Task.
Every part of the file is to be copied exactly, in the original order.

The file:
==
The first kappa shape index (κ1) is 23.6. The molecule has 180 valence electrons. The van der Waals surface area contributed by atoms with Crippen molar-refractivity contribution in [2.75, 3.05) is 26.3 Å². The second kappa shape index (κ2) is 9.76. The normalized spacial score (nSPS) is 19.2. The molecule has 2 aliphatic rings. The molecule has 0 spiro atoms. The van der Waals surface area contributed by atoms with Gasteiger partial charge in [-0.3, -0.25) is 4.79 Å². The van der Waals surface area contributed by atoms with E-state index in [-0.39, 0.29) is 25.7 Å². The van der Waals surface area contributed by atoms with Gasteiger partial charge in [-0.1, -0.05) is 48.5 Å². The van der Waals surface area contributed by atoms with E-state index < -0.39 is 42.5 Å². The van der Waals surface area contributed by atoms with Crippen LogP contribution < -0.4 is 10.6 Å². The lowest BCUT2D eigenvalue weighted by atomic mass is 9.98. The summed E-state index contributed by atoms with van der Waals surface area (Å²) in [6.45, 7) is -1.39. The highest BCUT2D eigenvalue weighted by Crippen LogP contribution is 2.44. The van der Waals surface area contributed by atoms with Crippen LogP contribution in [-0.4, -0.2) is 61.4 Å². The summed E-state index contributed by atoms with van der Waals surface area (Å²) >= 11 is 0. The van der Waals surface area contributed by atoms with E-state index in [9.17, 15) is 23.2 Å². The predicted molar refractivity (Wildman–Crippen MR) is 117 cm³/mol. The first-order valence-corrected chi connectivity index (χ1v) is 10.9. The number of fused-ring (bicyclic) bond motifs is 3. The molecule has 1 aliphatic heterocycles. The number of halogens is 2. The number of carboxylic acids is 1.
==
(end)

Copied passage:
The first kappa shape index (κ1) is 23.6. The molecule has 180 valence electrons. The van der Waals surface area contributed by atoms with Crippen molar-refractivity contribution in [2.75, 3.05) is 26.3 Å². The second kappa shape index (κ2) is 9.76. The normalized spacial score (nSPS) is 19.2. The molecule has 2 aliphatic rings. The molecule has 0 spiro atoms. The van der Waals surface area contributed by atoms with Gasteiger partial charge in [-0.3, -0.25) is 4.79 Å². The van der Waals surface area contributed by atoms with E-state index in [-0.39, 0.29) is 25.7 Å². The van der Waals surface area contributed by atoms with Gasteiger partial charge in [-0.1, -0.05) is 48.5 Å². The van der Waals surface area contributed by atoms with E-state index < -0.39 is 42.5 Å². The van der Waals surface area contributed by atoms with Crippen LogP contribution < -0.4 is 10.6 Å². The lowest BCUT2D eigenvalue weighted by atomic mass is 9.98. The summed E-state index contributed by atoms with van der Waals surface area (Å²) in [6.45, 7) is -1.39. The highest BCUT2D eigenvalue weighted by Crippen LogP contribution is 2.44. The van der Waals surface area contributed by atoms with Crippen LogP contribution in [-0.4, -0.2) is 61.4 Å². The summed E-state index contributed by atoms with van der Waals surface area (Å²) >= 11 is 0. The van der Waals surface area contributed by atoms with E-state index in [9.17, 15) is 23.2 Å². The predicted molar refractivity (Wildman–Crippen MR) is 117 cm³/mol. The first-order valence-corrected chi connectivity index (χ1v) is 10.9. The number of fused-ring (bicyclic) bond motifs is 3. The molecule has 1 aliphatic heterocycles. The number of halogens is 2. The number of carboxylic acids is 1.